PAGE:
A couple days ago, I was speaking to a friend in the neighborhood. He told me that he supported the Historic District, but felt hypocritical about doing so because a few years ago his family had done some renovations to their home that affected some portion of the home exterior and footprint. Like most Eastmoreland residents, the design retained the home’s original (in his case, 1930’s) style. How could he in good conscience support the HD knowing that the remodel he had done was not subject to the historic reviews and the associated additional fees?
I thought about this for a moment and explained that these things are not in conflict at all. The bottom line is that today’s situation is different from what existed 5 years, 20 years, even 50 years ago. As things change, it’s important to reevaluate things, including laws and regulations. We willingly (or sometimes reluctantly) accept less freedom to do whatever we want. When I grew up, small children could ride in the front seat with no seatbelt or safety harness. Times have changed and it’s now the law in most places that describes where small children can sit in the car and requires the use of car seats and safety belts. It’s an erosion of my choice as a parent and car owner, but I accept that. My child’s safety is more important.
In Eastmoreland, we’re not saving children, but we are saving something else that’s precious – our neighborhood. Most of us chose to live here and bought property here because of what Eastmoreland is. Sure, we love our neighbors, but when I chose to buy my home, I didn’t even know them. What I loved was the layout, styles, character of homes, and being a single-family neighborhood. It wasn’t just the home I bought, but the sum of the parts in all of Eastmoreland. To me, this is worth saving.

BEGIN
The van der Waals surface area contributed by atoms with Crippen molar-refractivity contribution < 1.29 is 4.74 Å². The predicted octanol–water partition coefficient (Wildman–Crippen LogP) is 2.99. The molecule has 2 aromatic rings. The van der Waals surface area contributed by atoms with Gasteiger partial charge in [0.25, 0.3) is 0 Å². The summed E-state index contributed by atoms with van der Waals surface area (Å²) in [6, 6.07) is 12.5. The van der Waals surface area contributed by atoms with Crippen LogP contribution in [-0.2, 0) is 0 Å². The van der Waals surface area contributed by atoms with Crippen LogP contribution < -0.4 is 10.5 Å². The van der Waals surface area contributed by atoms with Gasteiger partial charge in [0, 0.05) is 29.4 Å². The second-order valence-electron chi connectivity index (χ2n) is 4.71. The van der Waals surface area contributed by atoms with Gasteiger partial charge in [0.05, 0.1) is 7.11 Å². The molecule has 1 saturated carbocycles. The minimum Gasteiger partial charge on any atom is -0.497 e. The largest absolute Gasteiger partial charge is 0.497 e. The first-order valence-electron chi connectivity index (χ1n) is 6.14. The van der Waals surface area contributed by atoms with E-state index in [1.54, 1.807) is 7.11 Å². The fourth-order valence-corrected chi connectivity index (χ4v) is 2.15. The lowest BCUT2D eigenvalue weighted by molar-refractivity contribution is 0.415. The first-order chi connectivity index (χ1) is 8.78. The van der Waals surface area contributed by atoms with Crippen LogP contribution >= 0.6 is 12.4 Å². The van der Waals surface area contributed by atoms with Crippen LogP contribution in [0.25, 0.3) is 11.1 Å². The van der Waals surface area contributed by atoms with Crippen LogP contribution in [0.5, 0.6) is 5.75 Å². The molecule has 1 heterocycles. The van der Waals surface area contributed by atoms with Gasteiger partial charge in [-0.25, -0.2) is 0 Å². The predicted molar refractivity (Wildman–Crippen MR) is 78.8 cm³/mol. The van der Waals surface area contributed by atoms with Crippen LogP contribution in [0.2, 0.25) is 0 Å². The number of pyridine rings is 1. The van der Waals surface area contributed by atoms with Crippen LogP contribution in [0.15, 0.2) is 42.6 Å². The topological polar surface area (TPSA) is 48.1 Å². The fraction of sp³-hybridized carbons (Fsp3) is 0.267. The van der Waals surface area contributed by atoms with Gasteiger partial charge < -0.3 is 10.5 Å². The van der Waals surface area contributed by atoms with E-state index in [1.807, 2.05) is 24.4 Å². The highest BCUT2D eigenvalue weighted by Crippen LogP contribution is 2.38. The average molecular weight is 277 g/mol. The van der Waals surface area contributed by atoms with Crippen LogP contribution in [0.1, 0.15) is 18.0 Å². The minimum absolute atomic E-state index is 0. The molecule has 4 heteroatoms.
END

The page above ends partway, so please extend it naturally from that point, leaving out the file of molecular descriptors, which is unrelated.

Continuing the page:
But, and what I told my friend, things have changed that threaten Eastmoreland in a way that they didn’t years ago. We have a City government that thinks increased density is appropriate everywhere even at the expense of Portland’s historic single-family neighborhoods. And we have developers who are taking advantage of this and other permissive regulations to enrich themselves. They are not the neighbors I will live next to. And so I won’t fault or judge any Eastmoreland resident who made decisions about their property before now. And I won’t judge anyone who chooses to live in a developer-built house. They all want to live in Eastmoreland too…can you blame them? However, the Eastmoreland we all want to live in is changing quickly by forces outside the control of its residents. At some point, we will look around and see something that does not resemble why we came here in the first place.
So, to my friend and anyone else I can call a neighbor, you should not feel conflicted about your past choices with respect to your home. Things have changed and we must decide now – today – what is best for our neighborhood. I ,for one, am not willing to entrust the City of Portland or for-profit developers with Eastmoreland’s destiny.